The improved tuning characteristics of the device are shown in Fig. 2. Coarse tuning of the signal and idler frequencies is achieved by varying the temperature of the nonlinear crystal; fine control by varying the angle of the etalon. Since the mode spacing of the signal wave in the present cavity is 670MHz (consistent with a cavity length of 21cm), fine-tuning (within a mode spacing) is not required in the present application, so the cavity can be maintained on resonance with the pump throughout as the signal frequency, and hence the idler frequency, is hopped from mode to mode through tilting the etalon. This process is illustrated in Fig. 2. Close examination of this figure shows that the hopping induced is not always to the nearest neighbour mode, but is erratic to the extent of possibly missing one to two intermediate modes on occasions, although the overall trend closely follows the frequency control expected of the etalon. We have considered this type of behaviour in the context of the superiority of ring resonators elsewhere , where we report how the cavity axial mode is systematically hopped from mode to nearest-neighbour adjacent mode, over several FSR’s of the etalon employed. However, in spite of the occasional lack of systematic hopping exhibited by the standing wave system under discussion here, the linewidths associated with pressure-broadened transitions in gases under atmospheric pressure conditions are such that the precision of tuning demonstrated here is perfectly adequate for the current purpose.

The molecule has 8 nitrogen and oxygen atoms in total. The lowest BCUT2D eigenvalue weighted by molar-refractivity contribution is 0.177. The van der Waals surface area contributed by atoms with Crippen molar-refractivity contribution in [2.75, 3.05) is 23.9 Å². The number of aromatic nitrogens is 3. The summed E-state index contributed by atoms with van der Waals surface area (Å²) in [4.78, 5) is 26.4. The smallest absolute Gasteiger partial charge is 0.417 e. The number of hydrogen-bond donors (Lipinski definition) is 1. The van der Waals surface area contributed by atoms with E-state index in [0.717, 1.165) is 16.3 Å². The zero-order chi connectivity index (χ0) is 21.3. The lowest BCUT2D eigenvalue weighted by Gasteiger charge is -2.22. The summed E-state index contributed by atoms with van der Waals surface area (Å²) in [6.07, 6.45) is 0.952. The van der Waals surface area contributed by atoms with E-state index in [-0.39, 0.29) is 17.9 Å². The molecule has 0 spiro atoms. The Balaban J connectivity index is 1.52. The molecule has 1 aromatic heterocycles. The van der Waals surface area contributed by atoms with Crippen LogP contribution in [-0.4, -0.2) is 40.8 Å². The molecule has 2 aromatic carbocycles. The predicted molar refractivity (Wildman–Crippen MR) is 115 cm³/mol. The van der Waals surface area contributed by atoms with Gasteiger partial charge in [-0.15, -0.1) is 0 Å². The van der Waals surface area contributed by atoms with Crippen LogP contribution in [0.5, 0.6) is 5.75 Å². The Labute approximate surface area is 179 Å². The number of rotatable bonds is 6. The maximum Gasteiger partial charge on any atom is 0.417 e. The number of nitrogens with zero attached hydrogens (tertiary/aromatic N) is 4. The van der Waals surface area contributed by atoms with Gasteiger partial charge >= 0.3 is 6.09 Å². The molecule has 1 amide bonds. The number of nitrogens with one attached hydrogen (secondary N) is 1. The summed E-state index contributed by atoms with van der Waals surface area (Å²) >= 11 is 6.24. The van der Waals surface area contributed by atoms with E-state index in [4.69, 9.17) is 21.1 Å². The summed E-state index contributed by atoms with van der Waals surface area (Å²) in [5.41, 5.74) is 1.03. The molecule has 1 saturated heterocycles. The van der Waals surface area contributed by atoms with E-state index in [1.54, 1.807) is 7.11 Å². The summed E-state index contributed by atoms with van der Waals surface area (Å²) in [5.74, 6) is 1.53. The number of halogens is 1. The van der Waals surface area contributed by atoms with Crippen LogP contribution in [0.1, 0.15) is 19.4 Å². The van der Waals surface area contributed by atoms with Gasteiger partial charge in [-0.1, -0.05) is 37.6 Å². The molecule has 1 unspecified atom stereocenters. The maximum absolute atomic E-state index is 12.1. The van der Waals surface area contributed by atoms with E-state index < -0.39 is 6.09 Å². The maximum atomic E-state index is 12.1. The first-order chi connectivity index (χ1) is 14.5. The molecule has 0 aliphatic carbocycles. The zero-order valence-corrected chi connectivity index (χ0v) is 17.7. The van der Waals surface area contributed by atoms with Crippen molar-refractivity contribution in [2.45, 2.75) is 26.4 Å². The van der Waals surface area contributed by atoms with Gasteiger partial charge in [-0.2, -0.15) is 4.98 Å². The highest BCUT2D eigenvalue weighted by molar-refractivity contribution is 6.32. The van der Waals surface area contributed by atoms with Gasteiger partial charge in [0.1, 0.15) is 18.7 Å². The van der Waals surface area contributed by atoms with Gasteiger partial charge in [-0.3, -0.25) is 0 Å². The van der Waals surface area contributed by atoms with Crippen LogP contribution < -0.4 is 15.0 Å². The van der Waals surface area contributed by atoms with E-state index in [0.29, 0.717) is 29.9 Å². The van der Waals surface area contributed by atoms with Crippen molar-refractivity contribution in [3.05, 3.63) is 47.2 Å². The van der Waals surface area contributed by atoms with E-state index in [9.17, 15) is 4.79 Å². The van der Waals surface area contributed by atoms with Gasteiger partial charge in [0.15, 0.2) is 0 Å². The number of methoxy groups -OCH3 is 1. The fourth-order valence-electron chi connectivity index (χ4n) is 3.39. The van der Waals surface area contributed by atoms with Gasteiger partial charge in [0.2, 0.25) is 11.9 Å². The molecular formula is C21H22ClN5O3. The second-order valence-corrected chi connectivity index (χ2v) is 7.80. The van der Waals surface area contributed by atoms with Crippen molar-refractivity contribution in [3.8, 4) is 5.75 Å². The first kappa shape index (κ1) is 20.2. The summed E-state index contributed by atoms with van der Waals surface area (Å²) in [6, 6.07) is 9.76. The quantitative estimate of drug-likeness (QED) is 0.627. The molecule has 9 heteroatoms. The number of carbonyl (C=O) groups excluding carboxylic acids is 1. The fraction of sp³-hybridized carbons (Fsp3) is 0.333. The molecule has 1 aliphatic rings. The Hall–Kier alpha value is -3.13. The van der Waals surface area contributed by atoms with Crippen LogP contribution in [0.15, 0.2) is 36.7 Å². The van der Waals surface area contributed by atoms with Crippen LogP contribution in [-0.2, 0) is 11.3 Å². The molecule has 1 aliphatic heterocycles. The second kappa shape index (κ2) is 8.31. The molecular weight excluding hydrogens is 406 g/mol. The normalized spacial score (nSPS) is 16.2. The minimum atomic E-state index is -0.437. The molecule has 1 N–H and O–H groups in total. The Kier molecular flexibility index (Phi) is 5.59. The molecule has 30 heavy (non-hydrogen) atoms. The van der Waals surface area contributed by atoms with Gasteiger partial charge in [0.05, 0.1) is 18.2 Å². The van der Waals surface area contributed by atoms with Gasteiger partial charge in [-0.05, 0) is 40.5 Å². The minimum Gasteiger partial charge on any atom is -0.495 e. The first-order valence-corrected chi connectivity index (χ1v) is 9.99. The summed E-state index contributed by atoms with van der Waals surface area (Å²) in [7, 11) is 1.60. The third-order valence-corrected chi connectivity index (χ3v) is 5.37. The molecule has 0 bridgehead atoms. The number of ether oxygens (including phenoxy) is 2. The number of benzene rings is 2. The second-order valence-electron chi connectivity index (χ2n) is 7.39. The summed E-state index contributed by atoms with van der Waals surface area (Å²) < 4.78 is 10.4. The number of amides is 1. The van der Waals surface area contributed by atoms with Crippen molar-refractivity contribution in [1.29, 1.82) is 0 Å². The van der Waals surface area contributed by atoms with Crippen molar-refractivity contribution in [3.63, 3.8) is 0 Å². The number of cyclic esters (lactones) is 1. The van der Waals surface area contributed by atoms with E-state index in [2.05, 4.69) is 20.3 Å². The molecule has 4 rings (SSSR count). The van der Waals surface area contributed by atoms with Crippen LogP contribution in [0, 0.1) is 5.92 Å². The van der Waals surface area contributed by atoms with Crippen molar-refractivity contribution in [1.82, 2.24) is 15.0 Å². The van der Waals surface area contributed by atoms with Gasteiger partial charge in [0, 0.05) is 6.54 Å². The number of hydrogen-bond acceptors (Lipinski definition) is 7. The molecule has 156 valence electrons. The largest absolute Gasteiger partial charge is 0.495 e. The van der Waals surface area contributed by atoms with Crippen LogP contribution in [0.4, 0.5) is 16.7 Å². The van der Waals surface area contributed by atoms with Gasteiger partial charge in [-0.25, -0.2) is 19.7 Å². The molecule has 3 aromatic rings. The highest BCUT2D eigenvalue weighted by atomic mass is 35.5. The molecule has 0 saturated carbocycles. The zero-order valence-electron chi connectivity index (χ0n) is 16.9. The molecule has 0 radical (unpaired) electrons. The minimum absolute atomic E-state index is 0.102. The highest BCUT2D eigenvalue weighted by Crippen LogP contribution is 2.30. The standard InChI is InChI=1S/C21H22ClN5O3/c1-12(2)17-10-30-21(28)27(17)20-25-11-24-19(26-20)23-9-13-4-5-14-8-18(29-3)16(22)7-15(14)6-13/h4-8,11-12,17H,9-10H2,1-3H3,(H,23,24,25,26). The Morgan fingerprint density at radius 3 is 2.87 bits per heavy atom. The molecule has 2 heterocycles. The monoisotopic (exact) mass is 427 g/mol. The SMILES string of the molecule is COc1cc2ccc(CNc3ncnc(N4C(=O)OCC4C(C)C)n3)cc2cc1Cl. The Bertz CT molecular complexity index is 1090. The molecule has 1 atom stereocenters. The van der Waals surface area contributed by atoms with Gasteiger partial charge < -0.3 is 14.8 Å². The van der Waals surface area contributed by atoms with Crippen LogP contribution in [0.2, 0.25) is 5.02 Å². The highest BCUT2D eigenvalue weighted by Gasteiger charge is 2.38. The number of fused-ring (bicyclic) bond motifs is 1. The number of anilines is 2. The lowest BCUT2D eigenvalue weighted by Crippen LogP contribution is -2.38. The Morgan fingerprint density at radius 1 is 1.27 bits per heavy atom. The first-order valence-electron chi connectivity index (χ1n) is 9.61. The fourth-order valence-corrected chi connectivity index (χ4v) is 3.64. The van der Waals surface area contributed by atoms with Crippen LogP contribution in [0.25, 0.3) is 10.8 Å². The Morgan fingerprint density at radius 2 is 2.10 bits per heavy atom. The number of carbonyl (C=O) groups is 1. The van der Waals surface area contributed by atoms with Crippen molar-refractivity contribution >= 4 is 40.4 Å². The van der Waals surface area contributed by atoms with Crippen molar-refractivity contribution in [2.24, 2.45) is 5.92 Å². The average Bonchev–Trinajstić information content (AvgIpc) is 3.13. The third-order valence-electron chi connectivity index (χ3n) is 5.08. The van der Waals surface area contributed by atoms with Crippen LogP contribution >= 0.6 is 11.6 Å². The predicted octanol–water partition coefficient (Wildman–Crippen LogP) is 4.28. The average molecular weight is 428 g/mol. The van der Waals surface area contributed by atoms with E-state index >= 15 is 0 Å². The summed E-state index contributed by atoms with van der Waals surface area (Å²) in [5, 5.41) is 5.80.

3. Imaging system